Belfast Pride needs proper status

Honestly, going on parades of any kind just isn’t my thing – in the same way rock concerts or road racing aren’t. However, the Twelfth is clearly a significant event and television coverage reflects this; events such as Tennents Vital are well trailed; and the just past North West 200 and upcoming Ulster GP are given appropriate “major event” status by the Tourist Board.

This weekend another well-established and huge gathering takes place in Northern Ireland – a day of fun and frolics to be attended by thousands. Indeed, there is potential in future for it to grow, one year, into Europe’s showpiece event in a not dissimilar way to the MTV Awards or Giro Grande Partenza. I speak, of course, of Belfast Pride.

Much is made of this politically, and rightly so; but much could also be made of it socially and economically. It attracts people to Belfast. It brings people into shops, leisure facilities and cafés they would not otherwise frequent. Hotels can be booked out. In short, it is a significant boost to the city centre and its traders.

So you are left to wonder – why no “major event” status? Why so little trailing well in advance by the mainstream? I trust an evening’s coverage is being planned by BBC NI as I write? I ask these questions genuinely – but they do need answers. I wouldn’t like to think a Pride event would not be treated even-handedly…


2 thoughts on “Belfast Pride needs proper status

  1. other paul says:

    Although I consider myself a liberal, I’d quite happily not see a belfast pride parade, (or for that matter any and all annual (/periodic) parades or marches in Belfast/northern ireland). I’d like to qualify all this by saying I’m completely for equal rights for LGBT’s, marriage, adoption, blood donors. I think the LGBT community has been shamefully treated throughout our recent history.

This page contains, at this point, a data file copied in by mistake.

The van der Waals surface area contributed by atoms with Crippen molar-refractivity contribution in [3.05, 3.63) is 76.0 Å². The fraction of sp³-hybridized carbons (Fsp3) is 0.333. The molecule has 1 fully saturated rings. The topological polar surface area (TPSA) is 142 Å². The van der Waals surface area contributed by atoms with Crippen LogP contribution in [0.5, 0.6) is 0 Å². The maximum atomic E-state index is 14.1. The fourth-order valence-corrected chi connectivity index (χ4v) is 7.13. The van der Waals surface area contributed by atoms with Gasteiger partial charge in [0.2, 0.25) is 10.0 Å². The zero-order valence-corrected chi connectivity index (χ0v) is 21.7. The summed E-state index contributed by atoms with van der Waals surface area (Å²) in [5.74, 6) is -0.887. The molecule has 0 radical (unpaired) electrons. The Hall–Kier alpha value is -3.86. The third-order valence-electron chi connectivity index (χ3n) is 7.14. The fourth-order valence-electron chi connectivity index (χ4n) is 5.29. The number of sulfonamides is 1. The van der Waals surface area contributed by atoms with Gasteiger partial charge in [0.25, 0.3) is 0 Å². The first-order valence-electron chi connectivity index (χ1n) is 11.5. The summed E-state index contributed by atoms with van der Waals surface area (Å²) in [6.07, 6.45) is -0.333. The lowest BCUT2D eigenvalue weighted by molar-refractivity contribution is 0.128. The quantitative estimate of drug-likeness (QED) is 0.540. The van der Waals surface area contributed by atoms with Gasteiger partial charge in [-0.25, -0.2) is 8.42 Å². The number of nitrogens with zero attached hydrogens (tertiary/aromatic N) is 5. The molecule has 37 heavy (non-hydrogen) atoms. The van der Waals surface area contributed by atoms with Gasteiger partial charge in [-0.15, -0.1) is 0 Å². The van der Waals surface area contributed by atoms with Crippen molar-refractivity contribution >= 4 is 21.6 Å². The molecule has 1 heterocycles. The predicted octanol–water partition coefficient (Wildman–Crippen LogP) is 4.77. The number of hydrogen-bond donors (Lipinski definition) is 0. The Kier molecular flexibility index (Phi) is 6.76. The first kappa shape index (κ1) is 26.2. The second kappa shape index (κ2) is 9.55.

Having said all that, perhaps someone could enlighten me but I’d like to know how pride parades help advance the LGBT cause,because to me they’re too polarising for their own good.

  2. As I said in the article, I’m not keen on parades generally.

    That said, it so happened I was in the City Centre today and so attended the Pride parade for much of its route. I thought it was fantastic; the whole atmosphere in the City Centre was great. In fact, I got the impression it was more to do with young people wanting to come together and have a good time in the name of common citizenship than anything else.

    I think we need to move on from this notion that a progressive, fair, equal future means the abandonment of all culture. On the contrary, I think St Patrick’s, Orange and Pride Festivals all have the potential to strengthen the city. What we need to do, in each case, is remove the divisive, negative aspects and focus on the positive, fun factor.

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